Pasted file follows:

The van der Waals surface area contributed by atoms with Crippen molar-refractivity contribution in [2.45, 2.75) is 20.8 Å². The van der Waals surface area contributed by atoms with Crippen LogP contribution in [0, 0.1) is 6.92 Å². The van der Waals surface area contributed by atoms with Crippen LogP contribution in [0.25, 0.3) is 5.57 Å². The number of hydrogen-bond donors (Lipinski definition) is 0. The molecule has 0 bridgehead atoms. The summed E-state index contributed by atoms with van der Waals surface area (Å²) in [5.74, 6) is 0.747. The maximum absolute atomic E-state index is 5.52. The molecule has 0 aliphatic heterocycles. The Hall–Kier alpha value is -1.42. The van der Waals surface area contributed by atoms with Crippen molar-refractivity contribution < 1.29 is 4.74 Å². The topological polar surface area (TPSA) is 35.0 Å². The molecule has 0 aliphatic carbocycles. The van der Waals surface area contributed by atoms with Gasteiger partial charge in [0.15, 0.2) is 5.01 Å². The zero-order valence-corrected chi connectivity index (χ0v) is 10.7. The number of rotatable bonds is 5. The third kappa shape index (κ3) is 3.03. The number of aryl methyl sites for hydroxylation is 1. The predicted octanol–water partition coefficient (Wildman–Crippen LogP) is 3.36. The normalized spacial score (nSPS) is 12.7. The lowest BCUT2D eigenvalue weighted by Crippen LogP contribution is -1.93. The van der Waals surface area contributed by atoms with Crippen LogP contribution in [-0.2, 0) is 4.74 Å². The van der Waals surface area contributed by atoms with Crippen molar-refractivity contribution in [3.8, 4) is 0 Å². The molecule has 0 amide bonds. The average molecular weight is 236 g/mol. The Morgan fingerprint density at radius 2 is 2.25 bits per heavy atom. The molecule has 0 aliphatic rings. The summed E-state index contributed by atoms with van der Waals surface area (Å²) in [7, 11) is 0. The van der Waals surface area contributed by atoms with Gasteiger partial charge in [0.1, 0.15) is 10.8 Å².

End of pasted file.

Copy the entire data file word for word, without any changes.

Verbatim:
The van der Waals surface area contributed by atoms with Crippen molar-refractivity contribution in [2.45, 2.75) is 20.8 Å². The van der Waals surface area contributed by atoms with Crippen LogP contribution in [0, 0.1) is 6.92 Å². The van der Waals surface area contributed by atoms with Crippen LogP contribution in [0.25, 0.3) is 5.57 Å². The number of hydrogen-bond donors (Lipinski definition) is 0. The molecule has 0 bridgehead atoms. The summed E-state index contributed by atoms with van der Waals surface area (Å²) in [5.74, 6) is 0.747. The maximum absolute atomic E-state index is 5.52. The molecule has 0 aliphatic heterocycles. The Hall–Kier alpha value is -1.42. The van der Waals surface area contributed by atoms with Crippen molar-refractivity contribution < 1.29 is 4.74 Å². The topological polar surface area (TPSA) is 35.0 Å². The molecule has 0 aliphatic carbocycles. The van der Waals surface area contributed by atoms with Gasteiger partial charge in [0.15, 0.2) is 5.01 Å². The zero-order valence-corrected chi connectivity index (χ0v) is 10.7. The number of rotatable bonds is 5. The third kappa shape index (κ3) is 3.03. The number of aryl methyl sites for hydroxylation is 1. The predicted octanol–water partition coefficient (Wildman–Crippen LogP) is 3.36. The normalized spacial score (nSPS) is 12.7. The lowest BCUT2D eigenvalue weighted by Crippen LogP contribution is -1.93. The van der Waals surface area contributed by atoms with Crippen LogP contribution in [-0.2, 0) is 4.74 Å². The van der Waals surface area contributed by atoms with Crippen molar-refractivity contribution in [3.8, 4) is 0 Å². The molecule has 0 amide bonds. The average molecular weight is 236 g/mol. The Morgan fingerprint density at radius 2 is 2.25 bits per heavy atom. The molecule has 0 aliphatic rings. The summed E-state index contributed by atoms with van der Waals surface area (Å²) in [7, 11) is 0. The van der Waals surface area contributed by atoms with Gasteiger partial charge in [0.1, 0.15) is 10.8 Å².